Re: Case study: how to get a job
The eighth response, although the Web client medium is not conducive to formatting a T-letter, was essentially a T-letter in content. It addressed the requirements _I_ identified in the job description with _explicit_ answers directed at _my_ questions. The linked samples _demonstrated_ that they embodied the technical features I'm looking for.
I'm in my thirties. I went to an ordinary public school, although I must say it was outstanding when I later learned of others' experiences.
I learned how to write a cover letter in the 12th grade. It wasn't called a T-letter. It was called a _cover letter_. :)
I mean, what you're saying isn't news to me. I learned when I started hiring in this industry (this hasn't been my experience in three other industries) that few people actually write cover letters, nor do they do much research on the company. I was astonished to receive 100s of resumes with generic cover letters from people who hadn't followed very explicit instructions: plain text only, no attachments. HTML e-mail and attachments will be rejected.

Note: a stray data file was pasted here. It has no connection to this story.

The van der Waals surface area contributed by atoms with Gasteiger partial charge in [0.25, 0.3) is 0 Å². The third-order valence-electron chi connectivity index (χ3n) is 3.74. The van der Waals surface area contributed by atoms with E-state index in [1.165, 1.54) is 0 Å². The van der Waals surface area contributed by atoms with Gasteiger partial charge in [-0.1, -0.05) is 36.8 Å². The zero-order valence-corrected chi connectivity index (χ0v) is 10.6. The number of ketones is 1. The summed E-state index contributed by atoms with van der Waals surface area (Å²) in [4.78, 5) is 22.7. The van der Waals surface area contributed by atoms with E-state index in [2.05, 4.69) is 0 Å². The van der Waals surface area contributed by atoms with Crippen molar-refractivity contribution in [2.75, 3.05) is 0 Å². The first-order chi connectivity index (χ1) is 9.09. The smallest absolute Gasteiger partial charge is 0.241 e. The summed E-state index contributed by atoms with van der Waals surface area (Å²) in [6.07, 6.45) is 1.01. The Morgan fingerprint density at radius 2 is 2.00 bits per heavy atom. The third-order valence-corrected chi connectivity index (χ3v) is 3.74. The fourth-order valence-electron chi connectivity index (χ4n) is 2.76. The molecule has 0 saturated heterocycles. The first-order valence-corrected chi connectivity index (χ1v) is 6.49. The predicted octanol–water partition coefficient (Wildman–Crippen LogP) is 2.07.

(Please don't complain that I may have missed out on a gem of an employee. If the person doesn't understand why a security company doesn't use HTML e-mail or accept attachments, then they don't have the minimal skills needed for the job. And frankly, if you can't heed two simple requests then you don't have the skills for any job. :) Sorry, I'm crankier about the human condition than normal: I've been having to deal with a marketing and make.money.fast.on.the.net dork for the last two weeks.)
I am curious if it's a quirk of this industry, which exploded during economic boom times and a VC bubble. I've always suspected that job seekers never developed the skill because they never _had_ to. But, I'm only one person so perhaps others with varied experience in other industries might have thoughts on the matter.
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- Re: Case study: how to get a job, Dick Margulis
Case study: how to get a job: From: Dick Margulis
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